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Philosophy Lite: America is a land of benevolence

By By Raymond Smith
April 20, 2012 at midnight
Updated April 19, 2012 at 11:20 p.m.

Raymond Smith

America is probably the most benevolent country in the world. The Christian way of life encourages people to be generous and helpful.

I read recently that there are 1.8 million nonprofit organizations in our country. These NPO's get tax exempt status because they work for the public good, and I believe many of them relate to the Christian ideal.

In oldest days, the Jewish people were encouraged to be benevolent, but Jesus expanded the idea even more. Christians are exhorted to live a lifestyle that places the emphasis on others more than one's self.

Recently, we attended the funeral of a lady who exemplified this to the nth degree.

Living in pain much of her life, she never complained. She gave away most of her possessions. With limited abilities, she concentrated on constructing baskets of flowers, which she gave away. At the funeral, all the flowers were in her baskets and there were enough to give away to most attendees. She gave away crosses to people as a way of sharing her faith.

In our materialistic society, there is a great influence exerted to encourage us to buy a better home, a fancier car, a boat or airplane and any number of "toys" to keep us happy. Jesus told a parable of a man who had been very successful and still wanted more, but the word came: "Tonight your life will be required of you - what then will be the value of these things to you?"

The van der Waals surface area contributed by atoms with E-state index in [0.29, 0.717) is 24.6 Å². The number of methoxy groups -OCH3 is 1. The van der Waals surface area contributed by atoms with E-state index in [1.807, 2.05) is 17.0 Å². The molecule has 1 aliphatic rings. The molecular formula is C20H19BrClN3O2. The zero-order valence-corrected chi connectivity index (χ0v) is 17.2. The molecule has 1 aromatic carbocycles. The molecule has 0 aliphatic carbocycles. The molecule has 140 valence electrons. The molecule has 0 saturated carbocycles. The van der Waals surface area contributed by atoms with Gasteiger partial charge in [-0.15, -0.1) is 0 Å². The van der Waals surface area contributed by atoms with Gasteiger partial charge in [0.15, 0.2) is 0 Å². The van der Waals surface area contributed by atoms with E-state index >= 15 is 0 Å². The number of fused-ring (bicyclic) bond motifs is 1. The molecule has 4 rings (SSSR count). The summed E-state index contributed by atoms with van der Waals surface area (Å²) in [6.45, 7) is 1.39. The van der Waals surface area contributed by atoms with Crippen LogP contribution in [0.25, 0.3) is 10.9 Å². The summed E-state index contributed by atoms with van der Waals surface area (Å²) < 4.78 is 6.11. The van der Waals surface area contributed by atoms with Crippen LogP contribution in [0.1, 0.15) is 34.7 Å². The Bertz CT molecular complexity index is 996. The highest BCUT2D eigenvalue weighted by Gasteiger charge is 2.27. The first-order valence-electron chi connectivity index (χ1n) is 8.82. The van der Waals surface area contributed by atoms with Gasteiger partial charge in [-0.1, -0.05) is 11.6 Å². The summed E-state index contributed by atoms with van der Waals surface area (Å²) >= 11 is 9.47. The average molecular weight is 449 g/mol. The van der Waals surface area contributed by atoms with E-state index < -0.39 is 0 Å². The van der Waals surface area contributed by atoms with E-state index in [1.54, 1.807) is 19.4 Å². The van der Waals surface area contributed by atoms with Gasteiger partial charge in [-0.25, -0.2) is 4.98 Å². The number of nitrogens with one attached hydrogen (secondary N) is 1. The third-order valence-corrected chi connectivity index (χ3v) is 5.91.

Jesus preached good works: "Let your light so shine before men, that they may see your good works, and glorify your Father which is in heaven."

The 15th chapter of John is devoted to the idea that we are to make a difference. Verse eight is very explicit: "Herein is my Father glorified, that ye bear much fruit; so shall ye be my disciples.

We study the Bible all our lives, but often ignore the instructions contained therein. We can have class discussions about the greatness of such ideals and then go home without another thought about putting such ideals into practice. The book of James exhorts readers to, "be ye doers of the word and not hearers only." Another of his sayings, "Even so faith, if it has not works, is dead, being alone."

There is a reward for those who do good; both here and in the afterlife.

We take satisfaction in knowing that we are helping others. We find joy in knowing that we are pleasing our heavenly Father.

It is important to note here that good works do not get us into heaven. That gift is only available through the substitutionary death of Christ our Savior. It is His sacrifice that cleanses us from sin. He died that we may live. Good works are our way of helping bring in his kingdom.

I do not go into a list of those benevolences. You will know when your help is needed if you are alert to the commandments of our Lord and the Apostles.

Raymond F. Smith is president of Strong Families of Victoria.

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